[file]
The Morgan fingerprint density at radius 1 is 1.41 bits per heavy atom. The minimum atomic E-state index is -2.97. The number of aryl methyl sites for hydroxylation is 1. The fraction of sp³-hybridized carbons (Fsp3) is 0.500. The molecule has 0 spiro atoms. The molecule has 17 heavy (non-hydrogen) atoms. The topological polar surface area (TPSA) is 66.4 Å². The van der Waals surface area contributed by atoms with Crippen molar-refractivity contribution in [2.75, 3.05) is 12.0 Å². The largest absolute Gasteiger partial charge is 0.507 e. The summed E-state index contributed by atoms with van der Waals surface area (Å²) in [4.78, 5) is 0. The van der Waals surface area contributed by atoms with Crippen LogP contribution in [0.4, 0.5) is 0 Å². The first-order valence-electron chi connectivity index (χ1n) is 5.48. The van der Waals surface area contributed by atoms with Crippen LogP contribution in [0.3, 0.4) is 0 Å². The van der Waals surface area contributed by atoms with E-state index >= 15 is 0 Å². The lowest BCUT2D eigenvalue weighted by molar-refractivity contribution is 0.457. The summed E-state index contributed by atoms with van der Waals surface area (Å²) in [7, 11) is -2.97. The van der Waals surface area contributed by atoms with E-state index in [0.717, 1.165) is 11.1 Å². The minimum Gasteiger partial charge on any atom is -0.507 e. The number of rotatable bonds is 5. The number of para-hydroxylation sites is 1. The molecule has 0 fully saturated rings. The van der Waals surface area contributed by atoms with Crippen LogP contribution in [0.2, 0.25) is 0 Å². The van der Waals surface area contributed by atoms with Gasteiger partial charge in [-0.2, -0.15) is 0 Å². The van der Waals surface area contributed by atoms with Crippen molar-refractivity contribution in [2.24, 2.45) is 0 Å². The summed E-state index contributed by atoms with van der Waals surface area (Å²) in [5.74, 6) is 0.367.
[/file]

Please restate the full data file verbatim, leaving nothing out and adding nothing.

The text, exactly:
The Morgan fingerprint density at radius 1 is 1.41 bits per heavy atom. The minimum atomic E-state index is -2.97. The number of aryl methyl sites for hydroxylation is 1. The fraction of sp³-hybridized carbons (Fsp3) is 0.500. The molecule has 0 spiro atoms. The molecule has 17 heavy (non-hydrogen) atoms. The topological polar surface area (TPSA) is 66.4 Å². The van der Waals surface area contributed by atoms with Crippen molar-refractivity contribution in [2.75, 3.05) is 12.0 Å². The largest absolute Gasteiger partial charge is 0.507 e. The summed E-state index contributed by atoms with van der Waals surface area (Å²) in [4.78, 5) is 0. The van der Waals surface area contributed by atoms with Crippen LogP contribution in [0.4, 0.5) is 0 Å². The first-order valence-electron chi connectivity index (χ1n) is 5.48. The van der Waals surface area contributed by atoms with Crippen LogP contribution in [0.3, 0.4) is 0 Å². The van der Waals surface area contributed by atoms with E-state index >= 15 is 0 Å². The lowest BCUT2D eigenvalue weighted by molar-refractivity contribution is 0.457. The summed E-state index contributed by atoms with van der Waals surface area (Å²) in [7, 11) is -2.97. The van der Waals surface area contributed by atoms with E-state index in [0.717, 1.165) is 11.1 Å². The minimum Gasteiger partial charge on any atom is -0.507 e. The number of rotatable bonds is 5. The number of para-hydroxylation sites is 1. The molecule has 0 fully saturated rings. The van der Waals surface area contributed by atoms with Crippen LogP contribution in [0.2, 0.25) is 0 Å². The van der Waals surface area contributed by atoms with Gasteiger partial charge in [-0.2, -0.15) is 0 Å². The van der Waals surface area contributed by atoms with Crippen molar-refractivity contribution in [2.24, 2.45) is 0 Å². The summed E-state index contributed by atoms with van der Waals surface area (Å²) in [5.74, 6) is 0.367.